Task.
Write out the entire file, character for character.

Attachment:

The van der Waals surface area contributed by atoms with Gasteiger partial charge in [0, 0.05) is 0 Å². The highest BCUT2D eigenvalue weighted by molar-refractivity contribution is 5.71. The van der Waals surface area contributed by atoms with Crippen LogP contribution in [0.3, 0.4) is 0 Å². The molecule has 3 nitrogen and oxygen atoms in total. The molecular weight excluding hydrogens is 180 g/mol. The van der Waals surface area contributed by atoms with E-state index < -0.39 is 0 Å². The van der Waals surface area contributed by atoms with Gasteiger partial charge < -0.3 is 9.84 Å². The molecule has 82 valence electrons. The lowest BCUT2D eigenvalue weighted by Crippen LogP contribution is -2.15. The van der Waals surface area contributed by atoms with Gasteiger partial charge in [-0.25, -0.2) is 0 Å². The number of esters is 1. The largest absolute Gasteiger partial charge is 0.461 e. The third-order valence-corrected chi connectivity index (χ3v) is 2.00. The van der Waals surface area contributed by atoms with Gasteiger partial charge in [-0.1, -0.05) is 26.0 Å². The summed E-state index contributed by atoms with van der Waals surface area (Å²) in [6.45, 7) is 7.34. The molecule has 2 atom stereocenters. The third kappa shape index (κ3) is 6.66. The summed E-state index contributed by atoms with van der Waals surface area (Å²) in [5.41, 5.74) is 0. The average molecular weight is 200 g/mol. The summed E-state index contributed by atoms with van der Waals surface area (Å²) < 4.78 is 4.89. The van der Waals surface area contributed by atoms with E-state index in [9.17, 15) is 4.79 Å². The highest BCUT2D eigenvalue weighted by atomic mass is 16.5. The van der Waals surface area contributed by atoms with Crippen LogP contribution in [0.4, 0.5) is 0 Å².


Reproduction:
The van der Waals surface area contributed by atoms with Gasteiger partial charge in [0, 0.05) is 0 Å². The highest BCUT2D eigenvalue weighted by molar-refractivity contribution is 5.71. The van der Waals surface area contributed by atoms with Crippen LogP contribution in [0.3, 0.4) is 0 Å². The molecule has 3 nitrogen and oxygen atoms in total. The molecular weight excluding hydrogens is 180 g/mol. The van der Waals surface area contributed by atoms with E-state index < -0.39 is 0 Å². The van der Waals surface area contributed by atoms with Gasteiger partial charge < -0.3 is 9.84 Å². The molecule has 82 valence electrons. The lowest BCUT2D eigenvalue weighted by Crippen LogP contribution is -2.15. The van der Waals surface area contributed by atoms with Gasteiger partial charge in [-0.25, -0.2) is 0 Å². The number of esters is 1. The largest absolute Gasteiger partial charge is 0.461 e. The third-order valence-corrected chi connectivity index (χ3v) is 2.00. The van der Waals surface area contributed by atoms with Gasteiger partial charge in [-0.1, -0.05) is 26.0 Å². The summed E-state index contributed by atoms with van der Waals surface area (Å²) in [6.45, 7) is 7.34. The molecule has 2 atom stereocenters. The third kappa shape index (κ3) is 6.66. The summed E-state index contributed by atoms with van der Waals surface area (Å²) in [5.41, 5.74) is 0. The average molecular weight is 200 g/mol. The summed E-state index contributed by atoms with van der Waals surface area (Å²) < 4.78 is 4.89. The van der Waals surface area contributed by atoms with E-state index in [9.17, 15) is 4.79 Å². The highest BCUT2D eigenvalue weighted by atomic mass is 16.5. The van der Waals surface area contributed by atoms with Crippen LogP contribution in [0.4, 0.5) is 0 Å².